Business COVID-19 Relief Applicable to the Delta Variant Surge
On March 11, 2021, President Biden signed PL 117-2 otherwise known as the American Rescue Plan Act of 2021 (ARP bill). President Biden’s $1.9 trillion COVID-19 relief package aimed at stabilizing the economy, providing needed relief to individuals and small businesses, and improving and accelerating the administration of coronavirus vaccines and testing. The relief package, which was Biden’s first major legislative initiative, is one of the largest in U.S. history and follows on the heels of the Trump Administration’s $900 billion COVID relief package enacted in December 2020 (Consolidated Appropriations Act, 2021 (CAA)).
Measures Affecting Businesses
The ARP bill contained provisions designed to assist small businesses, in particular.
Small Businesses and Paycheck Protection Program (PPP)
The program ended on March 31, 2021 (the application period under the PPP was not extended under the ARP bill).
Employee Retention Credit (ERC)
As the Delta variant of the Covid-19 virus increases its penetration into our partially vaccinated society, the likelihood of a partial economic slowdown increases. At least in South Carolina, the likelihood of a government mandated business shutdown is probably off the table, but many non-essential businesses could see a substantial curtailment in economic activity as fear and caution return in at least a portion of our population. Businesses should monitor their level of gross receipts in accordance with the thresholds below to see if they qualify for relief.
The ERC, originally introduced under the Coronavirus Aid, Relief, and Economic Security Act (CARES Act) and enhanced under the CAA, aims to encourage employers (including tax-exempt entities) to keep employees on their payroll and continue providing health benefits during the COVID-19 pandemic. The ERC is a refundable payroll tax credit for wages paid and health coverage provided by an employer whose operations were either fully or partially suspended due to a COVID-19-related governmental order or that experienced a significant reduction in gross receipts.
The CAA extended the eligibility period of the ERC to June 30, 2021, increased the ERC rate from 50% to 70% of qualified wages, and increased the limit on per-employee wages from $10,000 for the year to $10,000 per quarter ($50,000 per quarter for start-up businesses). The new bill extends the ERC for another six months to December 31, 2021 under the same terms as provided in the CAA.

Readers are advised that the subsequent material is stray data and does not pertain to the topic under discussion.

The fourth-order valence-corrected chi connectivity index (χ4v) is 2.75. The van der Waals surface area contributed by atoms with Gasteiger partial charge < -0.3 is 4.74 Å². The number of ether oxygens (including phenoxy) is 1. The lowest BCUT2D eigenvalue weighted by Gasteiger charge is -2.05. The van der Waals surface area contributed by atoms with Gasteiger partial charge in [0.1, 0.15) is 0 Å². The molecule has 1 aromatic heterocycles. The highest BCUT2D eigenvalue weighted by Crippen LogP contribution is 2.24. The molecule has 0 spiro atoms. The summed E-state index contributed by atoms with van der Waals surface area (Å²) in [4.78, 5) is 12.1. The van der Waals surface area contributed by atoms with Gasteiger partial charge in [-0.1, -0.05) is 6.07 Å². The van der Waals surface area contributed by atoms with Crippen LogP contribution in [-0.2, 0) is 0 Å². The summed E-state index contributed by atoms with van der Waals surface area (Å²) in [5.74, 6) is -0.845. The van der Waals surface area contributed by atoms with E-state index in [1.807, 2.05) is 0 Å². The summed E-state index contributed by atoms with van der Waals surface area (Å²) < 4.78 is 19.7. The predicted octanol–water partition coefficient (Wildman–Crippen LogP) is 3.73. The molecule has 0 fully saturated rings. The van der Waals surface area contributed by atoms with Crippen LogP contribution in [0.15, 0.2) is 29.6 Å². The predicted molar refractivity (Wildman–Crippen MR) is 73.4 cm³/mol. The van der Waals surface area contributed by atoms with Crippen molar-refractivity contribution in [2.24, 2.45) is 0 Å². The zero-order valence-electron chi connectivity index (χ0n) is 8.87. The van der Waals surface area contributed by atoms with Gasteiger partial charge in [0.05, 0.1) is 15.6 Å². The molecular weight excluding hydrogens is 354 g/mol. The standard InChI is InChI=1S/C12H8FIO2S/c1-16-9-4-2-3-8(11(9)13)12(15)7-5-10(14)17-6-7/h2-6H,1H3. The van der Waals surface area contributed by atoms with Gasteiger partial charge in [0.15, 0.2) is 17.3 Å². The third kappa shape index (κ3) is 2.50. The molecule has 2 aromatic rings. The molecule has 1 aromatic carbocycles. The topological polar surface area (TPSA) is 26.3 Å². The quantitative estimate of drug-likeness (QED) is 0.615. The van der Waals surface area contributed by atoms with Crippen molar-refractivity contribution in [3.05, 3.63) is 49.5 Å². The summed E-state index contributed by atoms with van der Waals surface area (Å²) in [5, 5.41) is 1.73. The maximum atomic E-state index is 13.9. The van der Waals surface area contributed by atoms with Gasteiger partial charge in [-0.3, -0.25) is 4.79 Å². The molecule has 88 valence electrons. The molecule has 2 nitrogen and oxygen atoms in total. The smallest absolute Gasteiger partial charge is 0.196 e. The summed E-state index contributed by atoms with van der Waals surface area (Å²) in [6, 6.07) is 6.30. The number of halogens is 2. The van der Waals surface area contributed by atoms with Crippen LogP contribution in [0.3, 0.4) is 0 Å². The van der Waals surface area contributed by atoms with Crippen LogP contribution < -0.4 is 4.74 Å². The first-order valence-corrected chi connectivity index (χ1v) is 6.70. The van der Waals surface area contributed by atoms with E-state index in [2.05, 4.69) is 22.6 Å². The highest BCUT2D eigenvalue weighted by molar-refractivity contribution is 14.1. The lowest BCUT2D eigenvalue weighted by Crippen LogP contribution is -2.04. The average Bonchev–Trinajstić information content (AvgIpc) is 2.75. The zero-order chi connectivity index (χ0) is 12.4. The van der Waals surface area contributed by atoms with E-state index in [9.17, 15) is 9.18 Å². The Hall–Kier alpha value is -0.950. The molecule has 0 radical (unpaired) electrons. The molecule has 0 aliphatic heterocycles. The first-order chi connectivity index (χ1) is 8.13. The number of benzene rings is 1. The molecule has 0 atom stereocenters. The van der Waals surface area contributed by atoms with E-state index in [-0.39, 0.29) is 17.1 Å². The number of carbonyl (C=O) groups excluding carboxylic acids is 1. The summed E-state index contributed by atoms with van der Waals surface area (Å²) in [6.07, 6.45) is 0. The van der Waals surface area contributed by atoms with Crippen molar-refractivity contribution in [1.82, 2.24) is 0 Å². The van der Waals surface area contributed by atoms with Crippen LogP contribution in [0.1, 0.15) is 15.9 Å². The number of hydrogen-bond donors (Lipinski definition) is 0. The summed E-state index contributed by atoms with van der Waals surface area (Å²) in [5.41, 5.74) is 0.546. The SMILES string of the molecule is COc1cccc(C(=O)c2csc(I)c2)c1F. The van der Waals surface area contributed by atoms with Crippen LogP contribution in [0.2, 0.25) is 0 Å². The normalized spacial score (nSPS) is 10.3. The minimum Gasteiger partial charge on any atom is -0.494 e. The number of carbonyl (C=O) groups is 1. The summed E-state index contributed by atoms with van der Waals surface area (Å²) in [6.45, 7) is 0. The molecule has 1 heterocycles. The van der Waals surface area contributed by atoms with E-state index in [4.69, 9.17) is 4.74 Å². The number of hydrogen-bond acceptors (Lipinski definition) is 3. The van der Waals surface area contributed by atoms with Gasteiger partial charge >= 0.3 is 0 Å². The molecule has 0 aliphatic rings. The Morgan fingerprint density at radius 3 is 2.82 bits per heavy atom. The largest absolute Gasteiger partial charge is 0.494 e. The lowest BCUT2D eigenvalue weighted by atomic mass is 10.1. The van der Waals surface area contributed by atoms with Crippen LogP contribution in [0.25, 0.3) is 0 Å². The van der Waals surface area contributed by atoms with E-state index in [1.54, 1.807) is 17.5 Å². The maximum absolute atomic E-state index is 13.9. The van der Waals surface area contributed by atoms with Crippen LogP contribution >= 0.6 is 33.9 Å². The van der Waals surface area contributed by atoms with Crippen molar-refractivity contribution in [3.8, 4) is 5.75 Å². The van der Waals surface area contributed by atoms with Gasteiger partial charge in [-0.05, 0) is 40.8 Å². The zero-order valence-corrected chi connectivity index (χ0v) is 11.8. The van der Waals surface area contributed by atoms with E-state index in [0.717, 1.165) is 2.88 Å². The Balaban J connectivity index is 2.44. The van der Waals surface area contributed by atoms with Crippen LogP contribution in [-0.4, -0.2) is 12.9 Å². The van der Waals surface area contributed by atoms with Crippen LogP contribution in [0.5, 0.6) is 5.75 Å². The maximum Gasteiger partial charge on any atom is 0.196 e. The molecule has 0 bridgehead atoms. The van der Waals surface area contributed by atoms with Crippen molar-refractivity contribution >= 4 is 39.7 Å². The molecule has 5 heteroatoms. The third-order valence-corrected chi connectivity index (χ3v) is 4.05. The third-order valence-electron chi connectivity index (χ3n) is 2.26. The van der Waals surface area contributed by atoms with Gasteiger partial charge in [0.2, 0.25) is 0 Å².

Broadened Eligibility Requirements
Employers who suffered a 20% decline in 2021 quarterly gross receipts compared to the same calendar quarter in 2019 are now eligible.
A safe harbor is provided allowing employers to use prior quarter gross receipts compared to the same quarter in 2019 to determine eligibility.
Employers not in existence in 2019 may compare 2021 quarterly gross receipts to 2020 quarters to determine eligibility.
The credit is available to some government instrumentalities, including colleges, universities, organizations providing medical or hospital care, and certain organizations chartered by Congress.
Determination of Qualified Wages
Employers with 500 or fewer full-time employees in 2019 may include all wages and health plan expenses as “qualified wages.”
The Relief Act strikes the limitation that qualified wages paid or incurred by an eligible employer with respect to an employee may not exceed the amount that employee would have been paid for working during the 30 days immediately preceding that period (which, for example, allows employers to take the ERC for bonuses paid to essential workers).
For more information about the tax relief discussed in this article, please contact Bill West, CPA at Scott and Company, 803-256-6021 or email@example.com.
CLICK HERE to read the article in the Columbia Regional Business Report on page 25.